As usual, we must go back to basics to untangle the mess surrounding “emotions” and the “off-topic” arguments over good and evil, positive and negative, male and female, race and class, biology and religion, authority and expertise and supernatural origins, which are indulged as serious consequences of human beliefs (not facts) of what we call “emotions” – fact, myth and propaganda.

Example 1.

From Gerrig, Richard J. & Philip G. Zimbardo (a self-diagnosed psychopath, BTW) . Psychology And Life, 16th ed.  Published by Allyn and Bacon, Boston, MA. Copyright (c) 2002 by Pearson Education.

Emotion:  A complex pattern of changes, including physiological arousal, feelings, cognitive processes, and behavioral reactions, made in response to a situation perceived to be personally significant. (Wow! Considerable “mumbo-jumbo” ahead)

Emotional intelligence: Type of intelligence defined as the abilities to perceive, appraise, and express emotions accurately and appropriately, to use emotions to facilitate thinking, to understand and analyze emotions, to use emotional knowledge effectively, and to regulate one’s emotions to promote both emotional and intellectual growth. (See? Mumbo-jumbo of the ‘throw in every Psych-concept cliché you can think of’ type)

Example 2.

Paul Thagard Ph.D./ What Are Emotions? / April 15, 2010

Happiness is a brain process 

Philosophers and psychologists have long debated the nature of emotions such as happiness. Are they states of supernatural souls, cognitive judgments about goal satisfaction, or perceptions of physiological changes? Advances in neuroscience suggest how brains generate emotions through a combination of cognitive appraisal and bodily perception.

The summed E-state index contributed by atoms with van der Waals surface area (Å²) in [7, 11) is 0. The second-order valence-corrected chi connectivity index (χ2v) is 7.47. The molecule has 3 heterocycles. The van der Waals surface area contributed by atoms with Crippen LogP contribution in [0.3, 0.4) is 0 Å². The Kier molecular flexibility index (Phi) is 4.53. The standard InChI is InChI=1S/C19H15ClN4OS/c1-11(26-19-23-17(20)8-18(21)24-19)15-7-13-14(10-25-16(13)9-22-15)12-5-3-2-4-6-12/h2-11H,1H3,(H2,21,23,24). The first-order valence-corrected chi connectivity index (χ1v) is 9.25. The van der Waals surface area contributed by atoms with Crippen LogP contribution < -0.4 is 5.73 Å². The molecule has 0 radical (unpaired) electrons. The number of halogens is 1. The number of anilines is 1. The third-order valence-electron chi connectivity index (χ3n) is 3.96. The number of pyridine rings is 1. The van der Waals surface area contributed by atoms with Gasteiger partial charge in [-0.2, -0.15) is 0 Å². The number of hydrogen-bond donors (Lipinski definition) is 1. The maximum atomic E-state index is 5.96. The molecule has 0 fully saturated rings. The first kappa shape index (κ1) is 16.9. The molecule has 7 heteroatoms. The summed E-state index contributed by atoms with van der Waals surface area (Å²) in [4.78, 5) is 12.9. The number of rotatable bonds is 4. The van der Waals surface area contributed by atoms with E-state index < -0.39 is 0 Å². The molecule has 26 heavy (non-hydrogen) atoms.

Suppose that something really good happens to you today: you win the lottery, your child gets admitted to Harvard, or someone you’ve been interested in asks you out. Naturally, you feel happy, but what does this happiness amount to? On the traditional dualist view of a person, you consist of both a body and a soul, and it is the soul that experiences mental states such as happiness. This view has the appealing implication that you can even feel happiness after your body is gone, if your soul continues to exist in a pleasant location such as heaven. Unfortunately, there is no good evidence for the existence of the soul and immortality, so the dualist view of emotions and the mind in general can be dismissed as wishful thinking or motivated inference. (Not so fast: this “duality” remains the hard-core belief of the “majority” of people in the U.S. And, as we shall see, in American Psychology.)